War of the Rebellion: Serial 010 Page 0057 Chapter XXII. CUMBERLAND GAP CAMPAIGN.

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Cumberland Gap, June 22, 1862.

COLONEL: On the 28th of March last I was assigned by Major-General Buell to the command of this division, and directed to concentrate my force at Cumberland Ford and to take Cumberland Gap. At that time the roads leading from Crab Orchard and Mount Vernon to Cumberland Ford were almost impassable, and from 3 to 4 miles a day was the ordinary distance made by small trains of twelve wagons. On my way up I came from Lexington in an open buggy, in order to move forward as rapidly as possible. At many places the narrow roads, walled in by the mountains, had become torrents, and sometimes the horses were obliged to swim. It was the rainy season, and these facts are only mentioned to convey some idea of the difficulties this command has had to overcome.

On arriving in the Cumberland Valley I found the country entirely exhausted by the occupation of Carter's brigade and by the ravages committed by the enemy. It was necessary to haul forage for 30,40, and 50 miles, and at last from a distance of 80 and 90 miles. It was under such circumstances that I concentrated and organized the Seventh Division. I found six guns, and increased the number to twenty-two, four of which are Parrott siege guns. A floating bridges was built upon the Cumberland River by Lieutenant Edge, of the Sixteenth Ohio, under the supervision of Colonel De Courcy, and means were adopted to supply the troops with fresh meat, which some of them had not tasted for several months, and they were threatened with scurvy. Regiments were armed with guns of various calibers, and there was a scarcity of ammunition even for them. A new distribution of arms was made; worthless ones were replaced by effective weapons, and a supply of ammunition was obtained.

I reached Cumberland Ford on the 11th April and made a reconnaissance of the enemy's position at Cumberland Gap. It was evident that the enemy had grouped too many works on their left and depended too much on the natural strength of their right. Six hundred yards to the right of Fort Pitts I observed a knob which commanded that fort and Fort Mallory, and I was satisfied that that hill once in our possession, and occupied by siege guns, the gap was ours. I made a requisition for and obtained two 20 and two 30 pounder Parrott guns, but before their arrival I ordered an armed reconnaissance to be made by the brigades of Carter and De Courcy, with directions to avoid an exchange of shots if possible. However, the enemy attacked the reconnoitering party, and a skirmish ensued, in which we lost 1 man mortally and several slightly wounded. The loss of the enemy was 7 killed and 8 wounded. The rebel papers announced that our loss was 150 killed and 300 wounded and that their loss was 30. This statement was untrue both as to their loss and our own.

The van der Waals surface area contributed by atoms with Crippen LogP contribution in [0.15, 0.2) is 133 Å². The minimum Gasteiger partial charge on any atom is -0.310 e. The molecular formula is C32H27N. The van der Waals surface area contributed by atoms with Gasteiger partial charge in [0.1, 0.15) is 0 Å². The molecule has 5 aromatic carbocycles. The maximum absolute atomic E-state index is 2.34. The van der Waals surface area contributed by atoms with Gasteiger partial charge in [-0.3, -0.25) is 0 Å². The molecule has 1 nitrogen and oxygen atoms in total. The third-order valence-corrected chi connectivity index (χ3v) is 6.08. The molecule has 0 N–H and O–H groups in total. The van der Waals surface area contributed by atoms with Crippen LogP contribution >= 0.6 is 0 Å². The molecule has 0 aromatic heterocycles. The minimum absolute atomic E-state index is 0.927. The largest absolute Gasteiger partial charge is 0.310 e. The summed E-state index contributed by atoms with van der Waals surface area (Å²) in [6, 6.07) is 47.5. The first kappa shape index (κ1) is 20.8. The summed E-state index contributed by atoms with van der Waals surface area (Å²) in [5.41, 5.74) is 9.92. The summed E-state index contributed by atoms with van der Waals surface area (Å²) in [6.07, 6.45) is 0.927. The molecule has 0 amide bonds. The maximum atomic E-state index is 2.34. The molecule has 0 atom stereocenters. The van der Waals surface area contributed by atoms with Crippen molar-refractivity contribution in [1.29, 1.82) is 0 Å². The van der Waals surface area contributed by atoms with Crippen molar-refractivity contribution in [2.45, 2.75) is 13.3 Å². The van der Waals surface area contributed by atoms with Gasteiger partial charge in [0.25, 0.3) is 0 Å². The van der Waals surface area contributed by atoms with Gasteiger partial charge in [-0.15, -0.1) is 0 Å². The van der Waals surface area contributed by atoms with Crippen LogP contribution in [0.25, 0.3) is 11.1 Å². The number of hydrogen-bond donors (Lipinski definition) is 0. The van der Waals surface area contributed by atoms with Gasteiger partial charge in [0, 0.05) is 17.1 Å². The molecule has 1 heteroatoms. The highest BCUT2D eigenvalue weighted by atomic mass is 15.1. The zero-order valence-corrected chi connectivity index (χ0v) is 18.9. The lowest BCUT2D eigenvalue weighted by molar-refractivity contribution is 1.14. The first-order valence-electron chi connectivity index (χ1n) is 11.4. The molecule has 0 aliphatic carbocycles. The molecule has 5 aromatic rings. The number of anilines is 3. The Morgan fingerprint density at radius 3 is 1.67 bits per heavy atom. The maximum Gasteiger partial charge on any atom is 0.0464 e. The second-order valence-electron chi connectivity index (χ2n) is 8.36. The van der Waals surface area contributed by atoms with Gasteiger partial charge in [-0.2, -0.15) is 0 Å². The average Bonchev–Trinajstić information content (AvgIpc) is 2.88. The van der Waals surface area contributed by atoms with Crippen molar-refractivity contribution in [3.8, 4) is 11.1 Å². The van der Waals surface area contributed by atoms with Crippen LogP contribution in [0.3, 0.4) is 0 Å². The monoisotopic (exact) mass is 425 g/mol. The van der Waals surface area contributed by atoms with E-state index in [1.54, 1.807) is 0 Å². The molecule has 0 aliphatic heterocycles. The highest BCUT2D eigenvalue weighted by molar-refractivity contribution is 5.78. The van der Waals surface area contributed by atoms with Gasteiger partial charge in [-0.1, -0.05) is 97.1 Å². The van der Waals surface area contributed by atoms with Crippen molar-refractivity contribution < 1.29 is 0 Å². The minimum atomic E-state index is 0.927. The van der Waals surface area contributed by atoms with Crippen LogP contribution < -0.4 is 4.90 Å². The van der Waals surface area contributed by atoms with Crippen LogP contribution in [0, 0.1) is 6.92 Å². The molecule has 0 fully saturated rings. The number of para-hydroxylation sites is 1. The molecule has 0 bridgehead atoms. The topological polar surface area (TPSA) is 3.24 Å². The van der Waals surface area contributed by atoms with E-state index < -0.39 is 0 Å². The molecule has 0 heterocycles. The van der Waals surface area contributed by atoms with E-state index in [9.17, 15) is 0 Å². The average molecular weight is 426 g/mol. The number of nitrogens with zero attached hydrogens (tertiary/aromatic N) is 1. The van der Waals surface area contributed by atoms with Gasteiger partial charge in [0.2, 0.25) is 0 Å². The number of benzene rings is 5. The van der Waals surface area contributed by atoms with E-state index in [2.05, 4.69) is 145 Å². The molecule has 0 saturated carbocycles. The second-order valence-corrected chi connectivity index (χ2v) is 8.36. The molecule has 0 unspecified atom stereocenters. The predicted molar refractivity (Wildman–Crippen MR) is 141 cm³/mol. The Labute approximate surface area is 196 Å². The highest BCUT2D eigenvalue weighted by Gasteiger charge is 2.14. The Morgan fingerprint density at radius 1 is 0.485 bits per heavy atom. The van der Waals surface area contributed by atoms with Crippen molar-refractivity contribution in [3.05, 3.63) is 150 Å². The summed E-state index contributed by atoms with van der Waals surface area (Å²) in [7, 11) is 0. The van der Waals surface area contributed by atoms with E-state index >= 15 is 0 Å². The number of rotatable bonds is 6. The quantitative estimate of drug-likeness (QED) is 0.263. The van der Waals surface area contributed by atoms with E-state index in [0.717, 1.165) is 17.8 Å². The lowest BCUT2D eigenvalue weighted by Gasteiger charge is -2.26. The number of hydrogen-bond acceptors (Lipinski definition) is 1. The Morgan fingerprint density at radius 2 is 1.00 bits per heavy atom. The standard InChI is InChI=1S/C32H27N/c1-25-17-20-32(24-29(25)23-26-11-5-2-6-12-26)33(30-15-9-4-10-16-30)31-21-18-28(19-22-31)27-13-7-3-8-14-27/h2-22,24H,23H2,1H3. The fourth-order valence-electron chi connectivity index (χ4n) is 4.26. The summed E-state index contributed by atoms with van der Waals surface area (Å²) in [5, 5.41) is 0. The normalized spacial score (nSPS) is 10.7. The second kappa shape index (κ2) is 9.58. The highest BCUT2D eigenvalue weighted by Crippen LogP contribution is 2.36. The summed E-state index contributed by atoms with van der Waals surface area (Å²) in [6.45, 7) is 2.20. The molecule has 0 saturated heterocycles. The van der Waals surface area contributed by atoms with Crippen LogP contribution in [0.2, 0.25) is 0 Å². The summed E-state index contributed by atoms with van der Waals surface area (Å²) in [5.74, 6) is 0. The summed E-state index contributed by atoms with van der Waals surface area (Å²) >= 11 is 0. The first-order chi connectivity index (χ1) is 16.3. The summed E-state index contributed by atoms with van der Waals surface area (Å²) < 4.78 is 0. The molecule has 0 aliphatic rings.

Before the arrival of our siege guns Engineer Lea, of the rebel forces, constructed a strong work, protected by rifle pits, upon the summit, to the right of Fort Pitts, and convinced that the position could only be carried with immense loss of life, with keen regret I abandoned all idea of attacking the place from the front, and resolved to execute a flank movement and force the enemy to abandon his position, the strongest I have ever seen except Gibraltar, or fight us in the field. Such a movement was full of difficulties. It was universally believed that the route through Cumberland Gap was the only one practicable within a range of 80 miles for the march of an army with cannon, and as it was, our horses were frequently without forage and the troops on